The most consumed liquor in the world is Chinese and you have never heard of it (but you will soon taste it)
In Chinese, baijiu Literally it means "white alcohol", although the word rather designates transparent alcohol: the one that comes from a distillate, not a fermented one. The denomination encompasses various types of spirits made from cereals, mainly rice and sorghum, but also millet or soy, depending on the different production areas.
In the West the baijiu It is hardly known, but it is by far the most consumed liquor in the world. In China, you drink three times more baijiu than beer and 15 times more than wine. Taking this into account, and given the immense population of China, it no longer seems so rare that 10 billion liters of baijiu, more than double the world production of vodka, which is the second most drunk distillate in the world.
The Kweichow Moutai firm, which produces one of the baijius most reputed - made from sorghum - it is the largest distillery in the world. In 2017 it had a market capitalization of $ 71.5 billion, surpassing the western spirits giant Diageo. However, it hardly exports its product: 95% of sales are made in China. What if they manage to make the baijiu in the West?
How does an article published in The Economist, Kweichow Moutai has been trying to export its liquor since the early 20th century.
In 1915, a group of Chinese officials brought the liquor to an international expo in San Francisco. The American public mocked the delegation's ceramic jars, the traditional container in which the drink is taken. Out of fear of disaster, or perhaps simply by accident, a Chinese delegate threw one of the glasses on the ground, releasing the aroma of the liquor. The smell and commotion attracted the judges, who ultimately awarded the drink a prize.
The medal won in the contest is proudly displayed at the distillery's headquarters, located in Renhuai city - Guizhou province, southwest China - but, since then, the company has not done much to sell its product in the West. Until now.
The 'baijiu' is macerated in large clay jars.
Baijiu assaulting the West
As it explains The Economist, in recent years both Kweichow Moutai and other relevant producers of baijiu they have redoubled their efforts to introduce liquor to the West. After all, there are important precedents. Vodka did not become popular in the United States and Europe until the end of World War II - Stolichnaya triumphed in the middle of the Cold War on the other side of the Iron Curtain - and tequila, which is today the undisputed leader in terms of shots, did not start. to become popular outside of Mexico until the 70s of the last century.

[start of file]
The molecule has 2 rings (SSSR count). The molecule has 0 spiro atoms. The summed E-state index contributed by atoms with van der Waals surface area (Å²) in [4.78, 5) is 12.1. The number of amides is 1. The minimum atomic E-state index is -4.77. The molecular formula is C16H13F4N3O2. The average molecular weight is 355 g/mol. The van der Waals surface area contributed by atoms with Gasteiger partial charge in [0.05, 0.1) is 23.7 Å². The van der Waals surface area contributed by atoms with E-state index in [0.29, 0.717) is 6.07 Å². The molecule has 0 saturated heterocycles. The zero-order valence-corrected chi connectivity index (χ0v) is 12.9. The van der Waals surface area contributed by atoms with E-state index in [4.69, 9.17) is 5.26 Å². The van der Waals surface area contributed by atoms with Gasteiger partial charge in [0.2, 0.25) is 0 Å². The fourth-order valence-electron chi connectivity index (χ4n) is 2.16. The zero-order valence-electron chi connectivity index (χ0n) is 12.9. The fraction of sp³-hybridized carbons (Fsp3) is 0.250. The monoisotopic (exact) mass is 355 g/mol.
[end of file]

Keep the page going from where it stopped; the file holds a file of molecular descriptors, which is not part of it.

The reality is that to date the producers of baijiu they had had more than enough to satisfy domestic demand. Between 2003 and 2013, the consumption of liquor tripled, hand in hand with the increase in the purchasing power of Chinese citizens. But distilleries are not going through their prime today.
Although there are marks of baijiu that can be bought for four dollars, there are others that can cost hundreds or thousands of euros. Give away good bottles of baijiu it has long been a subtle way of bribing officials and party members. But when Xi Jinping, the current Chinese president, took power in 2012, he was determined to nip corruption in the bud. Sales of baijiu they fell immediately.
The distilleries have begun to put the batteries to sell more the liquor in bars and restaurants, promote it among young people and women, and make versions more adapted to the current consumer, but the option of export also seems a good way out.
The 'baijiu' is served in ceramic cups, and is drunk in a gulp.
The new Jägermaister?
Although the big distilleries are very serious about the western market, introducing baijiu is a challenge.
To begin with, we are not talking about a single drink. In China it is called baijiu to any traditional distillate. Normally they have high alcoholic graduations, often above 50º, but there their resemblance ends.
The best are sweet, aromatic, and somewhat reminiscent of vodka. The worst have flavors reminiscent of licorice, mold, or rotten fruit. Unlike most Western cereal-based liqueurs, the baijiu It is made with solid fermented grains, which can produce organoleptic characteristics that are unpleasant here.
But there is a characteristic of liquor that can succeed in the West. The Chinese always consume the drink at celebrations or business lunches as a social lubricant, with the primary objective of getting drunk: it is never sipped, always by gulp, in infinite toasts that leave the staff waving.
It tastes like lightning and gets very drunk It could be him baijiu the next Jägermaister?
Images | HunagnTwuai / Morgan / Jirka Matousek
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